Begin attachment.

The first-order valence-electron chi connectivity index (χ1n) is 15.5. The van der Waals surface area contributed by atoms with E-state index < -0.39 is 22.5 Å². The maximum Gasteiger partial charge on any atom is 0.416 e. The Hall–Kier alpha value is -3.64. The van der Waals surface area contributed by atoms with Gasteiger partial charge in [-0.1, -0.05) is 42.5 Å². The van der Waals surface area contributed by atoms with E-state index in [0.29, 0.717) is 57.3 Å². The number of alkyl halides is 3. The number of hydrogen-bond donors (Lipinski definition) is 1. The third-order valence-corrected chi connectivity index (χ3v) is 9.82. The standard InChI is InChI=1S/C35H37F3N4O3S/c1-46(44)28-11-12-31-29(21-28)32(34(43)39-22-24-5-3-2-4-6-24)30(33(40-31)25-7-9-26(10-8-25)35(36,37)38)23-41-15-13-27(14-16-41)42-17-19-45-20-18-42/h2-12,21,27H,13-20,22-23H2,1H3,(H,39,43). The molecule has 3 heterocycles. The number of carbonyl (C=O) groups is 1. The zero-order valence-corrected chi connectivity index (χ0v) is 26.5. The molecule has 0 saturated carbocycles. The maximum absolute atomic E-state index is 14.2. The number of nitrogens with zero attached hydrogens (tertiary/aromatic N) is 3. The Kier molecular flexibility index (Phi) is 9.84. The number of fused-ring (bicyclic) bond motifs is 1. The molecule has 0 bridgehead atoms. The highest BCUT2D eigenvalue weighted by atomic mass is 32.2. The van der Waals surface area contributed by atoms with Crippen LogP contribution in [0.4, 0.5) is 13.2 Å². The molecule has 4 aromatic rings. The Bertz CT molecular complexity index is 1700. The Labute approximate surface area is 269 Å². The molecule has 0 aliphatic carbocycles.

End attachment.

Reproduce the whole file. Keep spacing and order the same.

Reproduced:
The first-order valence-electron chi connectivity index (χ1n) is 15.5. The van der Waals surface area contributed by atoms with E-state index < -0.39 is 22.5 Å². The maximum Gasteiger partial charge on any atom is 0.416 e. The Hall–Kier alpha value is -3.64. The van der Waals surface area contributed by atoms with Gasteiger partial charge in [-0.1, -0.05) is 42.5 Å². The van der Waals surface area contributed by atoms with E-state index in [0.29, 0.717) is 57.3 Å². The number of alkyl halides is 3. The number of hydrogen-bond donors (Lipinski definition) is 1. The third-order valence-corrected chi connectivity index (χ3v) is 9.82. The standard InChI is InChI=1S/C35H37F3N4O3S/c1-46(44)28-11-12-31-29(21-28)32(34(43)39-22-24-5-3-2-4-6-24)30(33(40-31)25-7-9-26(10-8-25)35(36,37)38)23-41-15-13-27(14-16-41)42-17-19-45-20-18-42/h2-12,21,27H,13-20,22-23H2,1H3,(H,39,43). The molecule has 3 heterocycles. The number of carbonyl (C=O) groups is 1. The zero-order valence-corrected chi connectivity index (χ0v) is 26.5. The molecule has 0 saturated carbocycles. The maximum absolute atomic E-state index is 14.2. The number of nitrogens with zero attached hydrogens (tertiary/aromatic N) is 3. The Kier molecular flexibility index (Phi) is 9.84. The number of fused-ring (bicyclic) bond motifs is 1. The molecule has 0 bridgehead atoms. The highest BCUT2D eigenvalue weighted by atomic mass is 32.2. The van der Waals surface area contributed by atoms with Crippen LogP contribution in [0.4, 0.5) is 13.2 Å². The molecule has 4 aromatic rings. The Bertz CT molecular complexity index is 1700. The Labute approximate surface area is 269 Å². The molecule has 0 aliphatic carbocycles.